ISLAMABAD jan 19 (DNA) : The Pakistan Tehreek-e-Insaaf-led government seems reluctant to link the tenure of State Bank of Pakistan (SBP) Governor Reza Baqir with performance and placing proper accountability in upcoming proposed amendments to the SBP Act.
The central bank is all set to share draft amendments to the SBP Act with Finance Ministry by end January 2020. A technical mission of the International Monetary Fund (IMF) is scheduled to visit Pakistan next week to finalise the draft of SBP amendments for granting autonomy to SBP.
“We are going to abide by timelines given for proposing amendments to SBP Act,” an official source said. The source added it would be quite important how much independence the government proposed for operational autonomy of the central bank.
On eve of the IMF programme, the Pakistani side had committed that the lengthening of tenure of SPakistan likely to miss growth target: SBP
BP governor will be linked with performance and accountability. However, after the first review under the IMF programme, Pakistani authorities excluded certain commitments from the signed set documents to the IMF through Memorandum on Economic and Financial Policies (MEFP).
The first IMF document released after approval of the six-billion-dollar Extended Fund Facility (EFF), stated that the Pakistani side will submit to Parliament amendments to the SBP Act by end-December 2019 (structural benchmark) addressing the recommendations of the new 2019 Safeguards Assessment Report including by
(i) ensuring its full operational independence in pursuit of price stability as its primary objective;
(ii) lengthening the governor’s tenure and delinking it from the electoral cycle
(iii) improving SBP’s governance, including by clear delineation between management and oversight functions, establishment of the Executive Board, protecting personal autonomy of SBP Board and MPC members
(iv) enhancing SBP’s financial autonomy and accountability by strengthening the profit distribution rules and specifying adequate recapitalisation requirement; and
(v) prohibiting any form of direct credit to government.
After the completion of the first review under IMF programme, Islamabad sent a signed MEFP by making a commitment in writing that, “We are taking the necessary measures to strengthen SBP’s autonomy, governance, and mandate in line with the recommendations of the IMF safeguards assessment.”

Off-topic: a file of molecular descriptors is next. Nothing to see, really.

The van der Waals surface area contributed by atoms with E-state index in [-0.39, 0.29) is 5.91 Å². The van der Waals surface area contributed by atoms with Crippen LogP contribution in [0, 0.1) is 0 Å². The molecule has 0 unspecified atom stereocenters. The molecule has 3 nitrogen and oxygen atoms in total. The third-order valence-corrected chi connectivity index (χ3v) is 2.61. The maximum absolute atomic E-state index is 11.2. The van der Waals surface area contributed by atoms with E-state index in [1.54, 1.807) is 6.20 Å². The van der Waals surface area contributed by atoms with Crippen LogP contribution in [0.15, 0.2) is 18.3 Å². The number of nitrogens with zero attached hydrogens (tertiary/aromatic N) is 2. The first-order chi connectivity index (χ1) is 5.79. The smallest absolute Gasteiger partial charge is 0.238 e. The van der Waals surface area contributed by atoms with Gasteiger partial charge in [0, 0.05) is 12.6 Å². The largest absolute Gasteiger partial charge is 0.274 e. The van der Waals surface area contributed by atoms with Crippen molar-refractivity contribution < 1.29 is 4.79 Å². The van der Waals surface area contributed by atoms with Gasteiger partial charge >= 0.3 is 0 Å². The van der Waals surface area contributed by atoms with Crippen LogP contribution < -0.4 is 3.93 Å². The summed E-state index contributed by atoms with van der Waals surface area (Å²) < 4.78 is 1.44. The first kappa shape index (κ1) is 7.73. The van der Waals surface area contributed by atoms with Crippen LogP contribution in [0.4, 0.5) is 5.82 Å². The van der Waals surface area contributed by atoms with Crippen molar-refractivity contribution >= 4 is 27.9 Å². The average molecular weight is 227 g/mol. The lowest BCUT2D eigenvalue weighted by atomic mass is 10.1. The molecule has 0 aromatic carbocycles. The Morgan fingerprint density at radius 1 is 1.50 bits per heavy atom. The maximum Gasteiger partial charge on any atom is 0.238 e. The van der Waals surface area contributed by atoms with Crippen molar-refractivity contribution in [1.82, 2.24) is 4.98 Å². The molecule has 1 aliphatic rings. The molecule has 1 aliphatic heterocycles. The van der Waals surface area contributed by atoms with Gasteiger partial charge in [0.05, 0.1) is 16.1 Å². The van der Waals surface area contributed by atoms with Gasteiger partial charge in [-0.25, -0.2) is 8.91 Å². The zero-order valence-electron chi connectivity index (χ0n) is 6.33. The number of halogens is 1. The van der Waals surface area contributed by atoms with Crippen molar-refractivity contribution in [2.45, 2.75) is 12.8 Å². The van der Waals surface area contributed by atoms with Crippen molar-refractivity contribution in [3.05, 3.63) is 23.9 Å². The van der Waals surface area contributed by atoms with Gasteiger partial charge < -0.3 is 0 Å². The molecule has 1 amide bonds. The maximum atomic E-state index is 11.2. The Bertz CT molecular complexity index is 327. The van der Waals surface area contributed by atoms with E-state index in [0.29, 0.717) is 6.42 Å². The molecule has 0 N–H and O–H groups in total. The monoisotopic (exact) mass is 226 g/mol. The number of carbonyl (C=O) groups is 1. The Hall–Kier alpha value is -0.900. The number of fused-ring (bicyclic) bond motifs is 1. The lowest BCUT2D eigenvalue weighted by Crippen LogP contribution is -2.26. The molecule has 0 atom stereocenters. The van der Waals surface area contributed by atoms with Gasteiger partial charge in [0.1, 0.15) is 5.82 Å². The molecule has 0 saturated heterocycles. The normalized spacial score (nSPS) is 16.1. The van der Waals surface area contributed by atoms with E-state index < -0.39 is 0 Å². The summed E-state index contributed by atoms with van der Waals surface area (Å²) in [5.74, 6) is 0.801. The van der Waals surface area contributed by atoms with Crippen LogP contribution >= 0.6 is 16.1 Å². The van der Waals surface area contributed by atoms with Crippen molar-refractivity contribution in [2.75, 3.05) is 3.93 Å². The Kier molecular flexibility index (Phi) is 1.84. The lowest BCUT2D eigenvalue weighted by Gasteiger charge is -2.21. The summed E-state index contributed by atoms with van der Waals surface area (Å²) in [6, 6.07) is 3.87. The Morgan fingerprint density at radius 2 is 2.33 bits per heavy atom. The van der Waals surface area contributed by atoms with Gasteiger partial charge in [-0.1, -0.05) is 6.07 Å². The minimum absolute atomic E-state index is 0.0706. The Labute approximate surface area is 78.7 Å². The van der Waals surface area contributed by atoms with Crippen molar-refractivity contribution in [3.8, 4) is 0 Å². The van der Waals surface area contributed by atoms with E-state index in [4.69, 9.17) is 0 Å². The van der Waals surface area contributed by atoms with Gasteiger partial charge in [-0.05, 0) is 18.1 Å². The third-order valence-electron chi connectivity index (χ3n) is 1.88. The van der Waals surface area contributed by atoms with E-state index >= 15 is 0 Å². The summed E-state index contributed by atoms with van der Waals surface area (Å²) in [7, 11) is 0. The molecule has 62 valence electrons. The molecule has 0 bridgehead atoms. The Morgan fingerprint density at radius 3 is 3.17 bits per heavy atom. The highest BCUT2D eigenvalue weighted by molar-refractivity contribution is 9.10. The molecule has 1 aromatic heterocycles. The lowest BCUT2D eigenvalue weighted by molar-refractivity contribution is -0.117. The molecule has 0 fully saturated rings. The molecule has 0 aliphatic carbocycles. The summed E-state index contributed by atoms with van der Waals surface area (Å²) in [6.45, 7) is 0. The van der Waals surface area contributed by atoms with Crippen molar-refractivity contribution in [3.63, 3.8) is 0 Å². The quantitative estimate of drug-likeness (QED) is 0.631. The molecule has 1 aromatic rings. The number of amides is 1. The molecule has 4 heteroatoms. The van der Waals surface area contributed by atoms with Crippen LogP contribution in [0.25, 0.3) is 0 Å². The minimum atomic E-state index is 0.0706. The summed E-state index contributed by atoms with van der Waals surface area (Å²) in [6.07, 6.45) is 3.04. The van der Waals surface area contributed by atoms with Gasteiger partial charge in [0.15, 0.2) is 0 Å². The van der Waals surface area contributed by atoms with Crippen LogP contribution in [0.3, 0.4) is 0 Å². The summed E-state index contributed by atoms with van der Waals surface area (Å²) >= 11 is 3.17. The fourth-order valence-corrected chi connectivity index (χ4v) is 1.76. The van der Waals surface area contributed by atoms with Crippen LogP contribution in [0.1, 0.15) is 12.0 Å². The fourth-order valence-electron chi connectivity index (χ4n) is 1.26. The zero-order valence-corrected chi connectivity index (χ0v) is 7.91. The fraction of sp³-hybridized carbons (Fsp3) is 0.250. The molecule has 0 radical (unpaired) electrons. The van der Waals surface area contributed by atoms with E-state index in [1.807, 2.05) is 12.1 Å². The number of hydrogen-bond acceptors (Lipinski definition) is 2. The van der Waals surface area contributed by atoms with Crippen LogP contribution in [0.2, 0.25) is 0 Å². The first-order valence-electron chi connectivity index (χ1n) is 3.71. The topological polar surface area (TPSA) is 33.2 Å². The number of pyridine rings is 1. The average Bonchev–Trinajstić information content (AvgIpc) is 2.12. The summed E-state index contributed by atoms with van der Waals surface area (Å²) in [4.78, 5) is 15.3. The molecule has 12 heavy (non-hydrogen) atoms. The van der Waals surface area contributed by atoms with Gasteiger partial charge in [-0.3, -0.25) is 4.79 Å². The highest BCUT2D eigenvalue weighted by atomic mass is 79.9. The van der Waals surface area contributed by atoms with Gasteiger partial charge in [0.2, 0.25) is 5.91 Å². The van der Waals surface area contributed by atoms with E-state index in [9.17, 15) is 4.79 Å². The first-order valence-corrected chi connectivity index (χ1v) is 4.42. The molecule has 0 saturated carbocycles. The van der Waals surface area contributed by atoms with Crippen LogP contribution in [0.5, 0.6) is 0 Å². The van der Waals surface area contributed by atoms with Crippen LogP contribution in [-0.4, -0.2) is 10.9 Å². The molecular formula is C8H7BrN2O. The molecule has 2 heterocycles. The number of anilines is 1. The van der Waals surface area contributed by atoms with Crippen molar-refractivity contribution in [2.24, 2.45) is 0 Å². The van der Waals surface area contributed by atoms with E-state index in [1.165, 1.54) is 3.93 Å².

“We are preparing amendments to the SBP Act to address recommendations of the new 2019 Safeguards Assessment Report, including: (i) setting domestic price stability as a primary objective; (ii) prohibiting monetary financing of the public sector debt; (iii) removing quasi-fiscal operations following a phase-out period; (iv) statutory mechanisms for sufficient capitalisation and profit retention; (v) securing stronger protection of the personal autonomy of senior officials; (vi) statutory underpinnings for external auditors, audit committee, and internal audit function; (vii) enhancing collegial decision making at the executive management, and (viii) providing stronger oversight by the Board.
We have requested IMF-provided technical assistance to support us in the preparation of this broad-ranging piece of legislation. Amendments to the SBP Act will be forwarded by the SBP to the Ministry of Finance by end-January 2020, and submitted to cabinet.”
“Thereafter, we will submit the amendments to Parliament by end-March 2020 (a new deadline for this structural benchmark, reset from end-December 2019)”.
Now the technical mission of IMF will help authorities to finalise the draft amendments into SBP Act by apprising them about the best practices for making the central bank more powerful and independent in the pursuit of the goal of achieving price stability as its first and foremost objectives.